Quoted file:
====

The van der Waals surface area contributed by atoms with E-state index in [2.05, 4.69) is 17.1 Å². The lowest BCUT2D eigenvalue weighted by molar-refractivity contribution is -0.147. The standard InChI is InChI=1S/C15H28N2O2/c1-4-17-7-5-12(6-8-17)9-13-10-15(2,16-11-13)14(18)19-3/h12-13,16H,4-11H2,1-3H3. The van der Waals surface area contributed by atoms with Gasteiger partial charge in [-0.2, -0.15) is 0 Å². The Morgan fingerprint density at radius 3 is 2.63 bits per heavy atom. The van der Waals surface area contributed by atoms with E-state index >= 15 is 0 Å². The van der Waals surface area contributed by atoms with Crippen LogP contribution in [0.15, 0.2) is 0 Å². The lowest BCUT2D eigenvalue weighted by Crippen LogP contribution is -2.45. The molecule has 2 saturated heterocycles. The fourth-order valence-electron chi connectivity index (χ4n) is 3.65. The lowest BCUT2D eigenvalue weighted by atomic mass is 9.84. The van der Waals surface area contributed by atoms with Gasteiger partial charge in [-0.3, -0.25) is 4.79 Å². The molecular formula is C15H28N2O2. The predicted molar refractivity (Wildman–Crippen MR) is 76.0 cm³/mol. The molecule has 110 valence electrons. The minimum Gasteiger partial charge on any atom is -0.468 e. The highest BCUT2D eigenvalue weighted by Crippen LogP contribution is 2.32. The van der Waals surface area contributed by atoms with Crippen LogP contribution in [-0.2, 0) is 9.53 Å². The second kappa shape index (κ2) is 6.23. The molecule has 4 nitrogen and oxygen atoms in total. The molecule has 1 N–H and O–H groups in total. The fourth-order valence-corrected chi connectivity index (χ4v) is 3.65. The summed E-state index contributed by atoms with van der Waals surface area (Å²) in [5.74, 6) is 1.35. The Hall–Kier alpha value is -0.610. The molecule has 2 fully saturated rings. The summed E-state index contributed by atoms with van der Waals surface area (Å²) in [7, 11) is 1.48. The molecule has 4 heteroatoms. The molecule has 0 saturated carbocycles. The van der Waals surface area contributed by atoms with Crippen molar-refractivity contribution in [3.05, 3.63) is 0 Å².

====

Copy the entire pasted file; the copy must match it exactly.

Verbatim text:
The van der Waals surface area contributed by atoms with E-state index in [2.05, 4.69) is 17.1 Å². The lowest BCUT2D eigenvalue weighted by molar-refractivity contribution is -0.147. The standard InChI is InChI=1S/C15H28N2O2/c1-4-17-7-5-12(6-8-17)9-13-10-15(2,16-11-13)14(18)19-3/h12-13,16H,4-11H2,1-3H3. The van der Waals surface area contributed by atoms with Gasteiger partial charge in [-0.2, -0.15) is 0 Å². The Morgan fingerprint density at radius 3 is 2.63 bits per heavy atom. The van der Waals surface area contributed by atoms with E-state index >= 15 is 0 Å². The van der Waals surface area contributed by atoms with Crippen LogP contribution in [0.15, 0.2) is 0 Å². The lowest BCUT2D eigenvalue weighted by Crippen LogP contribution is -2.45. The molecule has 2 saturated heterocycles. The fourth-order valence-electron chi connectivity index (χ4n) is 3.65. The lowest BCUT2D eigenvalue weighted by atomic mass is 9.84. The van der Waals surface area contributed by atoms with Gasteiger partial charge in [-0.3, -0.25) is 4.79 Å². The molecular formula is C15H28N2O2. The predicted molar refractivity (Wildman–Crippen MR) is 76.0 cm³/mol. The molecule has 110 valence electrons. The minimum Gasteiger partial charge on any atom is -0.468 e. The highest BCUT2D eigenvalue weighted by Crippen LogP contribution is 2.32. The van der Waals surface area contributed by atoms with Crippen LogP contribution in [-0.2, 0) is 9.53 Å². The second kappa shape index (κ2) is 6.23. The molecule has 4 nitrogen and oxygen atoms in total. The molecule has 1 N–H and O–H groups in total. The fourth-order valence-corrected chi connectivity index (χ4v) is 3.65. The summed E-state index contributed by atoms with van der Waals surface area (Å²) in [5.74, 6) is 1.35. The Hall–Kier alpha value is -0.610. The molecule has 2 fully saturated rings. The summed E-state index contributed by atoms with van der Waals surface area (Å²) in [7, 11) is 1.48. The molecule has 4 heteroatoms. The molecule has 0 saturated carbocycles. The van der Waals surface area contributed by atoms with Crippen molar-refractivity contribution in [3.05, 3.63) is 0 Å².